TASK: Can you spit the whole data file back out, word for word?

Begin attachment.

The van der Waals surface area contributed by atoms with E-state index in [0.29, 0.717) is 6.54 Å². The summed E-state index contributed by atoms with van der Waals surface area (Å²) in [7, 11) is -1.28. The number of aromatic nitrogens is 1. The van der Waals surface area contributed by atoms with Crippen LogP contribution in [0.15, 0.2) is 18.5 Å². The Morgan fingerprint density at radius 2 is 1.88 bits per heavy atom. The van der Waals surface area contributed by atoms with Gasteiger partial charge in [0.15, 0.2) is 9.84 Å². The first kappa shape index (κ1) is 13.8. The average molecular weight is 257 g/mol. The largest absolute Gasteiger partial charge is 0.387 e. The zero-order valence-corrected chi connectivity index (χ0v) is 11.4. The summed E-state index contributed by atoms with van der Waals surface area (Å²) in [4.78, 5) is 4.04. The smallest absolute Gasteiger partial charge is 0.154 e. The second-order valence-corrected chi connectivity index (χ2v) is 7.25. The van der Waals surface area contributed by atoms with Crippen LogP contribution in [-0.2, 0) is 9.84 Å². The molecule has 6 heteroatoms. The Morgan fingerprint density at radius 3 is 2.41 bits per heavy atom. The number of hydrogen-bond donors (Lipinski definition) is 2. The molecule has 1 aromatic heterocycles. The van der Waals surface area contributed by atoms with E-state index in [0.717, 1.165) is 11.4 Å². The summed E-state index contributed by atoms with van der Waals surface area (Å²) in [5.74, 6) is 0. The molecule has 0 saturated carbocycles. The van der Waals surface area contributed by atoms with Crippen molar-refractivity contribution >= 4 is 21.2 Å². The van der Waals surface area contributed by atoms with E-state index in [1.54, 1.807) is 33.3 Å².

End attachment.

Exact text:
The van der Waals surface area contributed by atoms with E-state index in [0.29, 0.717) is 6.54 Å². The summed E-state index contributed by atoms with van der Waals surface area (Å²) in [7, 11) is -1.28. The number of aromatic nitrogens is 1. The van der Waals surface area contributed by atoms with Crippen LogP contribution in [0.15, 0.2) is 18.5 Å². The Morgan fingerprint density at radius 2 is 1.88 bits per heavy atom. The van der Waals surface area contributed by atoms with Gasteiger partial charge in [0.15, 0.2) is 9.84 Å². The first kappa shape index (κ1) is 13.8. The average molecular weight is 257 g/mol. The largest absolute Gasteiger partial charge is 0.387 e. The zero-order valence-corrected chi connectivity index (χ0v) is 11.4. The summed E-state index contributed by atoms with van der Waals surface area (Å²) in [4.78, 5) is 4.04. The smallest absolute Gasteiger partial charge is 0.154 e. The second-order valence-corrected chi connectivity index (χ2v) is 7.25. The van der Waals surface area contributed by atoms with Crippen LogP contribution in [-0.2, 0) is 9.84 Å². The molecule has 6 heteroatoms. The Morgan fingerprint density at radius 3 is 2.41 bits per heavy atom. The number of hydrogen-bond donors (Lipinski definition) is 2. The molecule has 1 aromatic heterocycles. The van der Waals surface area contributed by atoms with E-state index in [0.717, 1.165) is 11.4 Å². The summed E-state index contributed by atoms with van der Waals surface area (Å²) in [5.74, 6) is 0. The molecule has 0 saturated carbocycles. The van der Waals surface area contributed by atoms with Crippen molar-refractivity contribution >= 4 is 21.2 Å². The van der Waals surface area contributed by atoms with E-state index in [1.54, 1.807) is 33.3 Å².